Wednesday, November 16, 2005

A Small Victory for the People

“I don't make jokes--I just watch the government and report the facts.”--Will Rogers

For the second time in the last year Emporians have voted “no.” In March, 2003 the Kansas legislature voted to: “remove its statewide ban on Sunday (liquor) sales, leaving the issue to be decided individually by smaller city and county governments.” Then, in April’s general election the people of Emporia voted down a ballot proposal that would have allowed Sunday sales of alcohol. The final tally was close, with the measure losing by 125 votes. In July, the Emporia city commissioners, in a four to one vote, decided to overturn the election results and allow Sunday liquor sales. The issue was finally brought to a head when a group of community activists, led by Jim Telfer, a mathematics professor at Emporia State University, circulated a petition to get the measure before the voters once more. The petition got more than twice the number of signatures required for consideration and a special election was held. Yesterday, by a sixty-one to thirty-nine percent plurality, the Sunday liquor sales measure was defeated.

Why it even came to this in the first place is beyond me. I spoke to one of the commission’s admin folks today and was told that the commissioners, after discussions with the city attorney, decided that the closeness of the original vote somehow gave them room to overturn the will of the people. I was told that I could speak with the city attorney about it, but I declined. I didn’t see any point in it. Any lawyer who could assume that a close vote gave the commissioners the right to overturn the results of the April election had to have been someone doubling as an ambulance chaser or related in some way to Al Gore and his legal team.

Now I could understand it all better if the people had committed a mortal sin when they voted in April. But, they didn’t. They just decided that six days of liquor sales were more than enough in a week’s time. It wasn’t as if the people had voted that Newman Memorial Hospital down the road was going to be required to euthanize inconvenient elders. Nor were the good people of Emporia voting in fascism. They were simply saying that they didn’t want Sunday liquor sales.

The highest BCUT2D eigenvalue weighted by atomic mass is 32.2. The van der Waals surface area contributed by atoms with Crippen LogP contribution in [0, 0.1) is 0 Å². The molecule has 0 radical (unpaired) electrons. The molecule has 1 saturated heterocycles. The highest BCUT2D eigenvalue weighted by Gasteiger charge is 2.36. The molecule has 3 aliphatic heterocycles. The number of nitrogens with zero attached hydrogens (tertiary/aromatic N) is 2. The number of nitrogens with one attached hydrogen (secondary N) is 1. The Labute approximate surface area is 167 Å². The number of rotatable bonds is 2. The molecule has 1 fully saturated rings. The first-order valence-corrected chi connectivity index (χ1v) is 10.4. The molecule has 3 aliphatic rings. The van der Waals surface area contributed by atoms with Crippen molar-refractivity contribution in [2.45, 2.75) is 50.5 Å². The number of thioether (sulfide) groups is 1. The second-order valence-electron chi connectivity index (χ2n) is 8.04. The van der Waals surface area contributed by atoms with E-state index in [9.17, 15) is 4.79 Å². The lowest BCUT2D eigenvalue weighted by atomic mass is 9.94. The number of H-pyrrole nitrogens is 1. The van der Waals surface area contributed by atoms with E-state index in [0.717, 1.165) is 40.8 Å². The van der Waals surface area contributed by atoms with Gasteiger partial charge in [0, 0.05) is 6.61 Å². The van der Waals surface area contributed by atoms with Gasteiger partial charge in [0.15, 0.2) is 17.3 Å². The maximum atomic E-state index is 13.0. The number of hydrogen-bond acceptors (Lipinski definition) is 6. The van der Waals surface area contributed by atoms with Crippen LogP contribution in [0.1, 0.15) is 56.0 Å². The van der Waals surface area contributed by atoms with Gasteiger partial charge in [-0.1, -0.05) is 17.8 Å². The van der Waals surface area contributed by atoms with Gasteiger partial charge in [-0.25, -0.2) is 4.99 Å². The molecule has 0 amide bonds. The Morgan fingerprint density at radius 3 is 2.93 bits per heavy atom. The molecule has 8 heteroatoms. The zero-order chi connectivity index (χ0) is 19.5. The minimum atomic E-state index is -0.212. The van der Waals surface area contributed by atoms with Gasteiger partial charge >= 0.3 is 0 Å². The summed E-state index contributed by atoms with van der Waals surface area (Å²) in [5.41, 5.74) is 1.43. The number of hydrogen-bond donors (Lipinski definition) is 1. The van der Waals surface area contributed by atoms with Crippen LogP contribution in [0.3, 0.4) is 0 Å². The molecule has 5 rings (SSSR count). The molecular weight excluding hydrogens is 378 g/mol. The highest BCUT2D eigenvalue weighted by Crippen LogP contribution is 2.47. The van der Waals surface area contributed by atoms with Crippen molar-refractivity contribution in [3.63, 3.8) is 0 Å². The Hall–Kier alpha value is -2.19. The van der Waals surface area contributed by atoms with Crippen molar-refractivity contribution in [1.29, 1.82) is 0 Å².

Lest you think that sixty-one percent of us are tea-totaling abolitionists, carrying axes a la Carrie Nation, let me disabuse you of the notion. I just had a birthday which I celebrated with a glass of Heineken and a good steak. And, I have an occasional glass of wine, for the stomach. In the summer, right after a hot afternoon of mowing my lawn, I’ve been known to sit down with a pint of the bitters. So do many of the sixty-one percent who voted against Sunday sales, I suspect.

What this was about government abuse of power as much as it was about Sunday sales, as far as I’m concerned. What right did four commissioners have to overturn the voice of the people? I suppose I could ask them and their attorney, but I suspect I’d find them reaching into the bottom right drawers of the roll-top desks to take an occasional nip from a flask of demon rum. It would be a bit like asking a drunk at the wheel why he felt the need to drive likkerred up. His answer, if he had one, wouldn’t make sense anyway.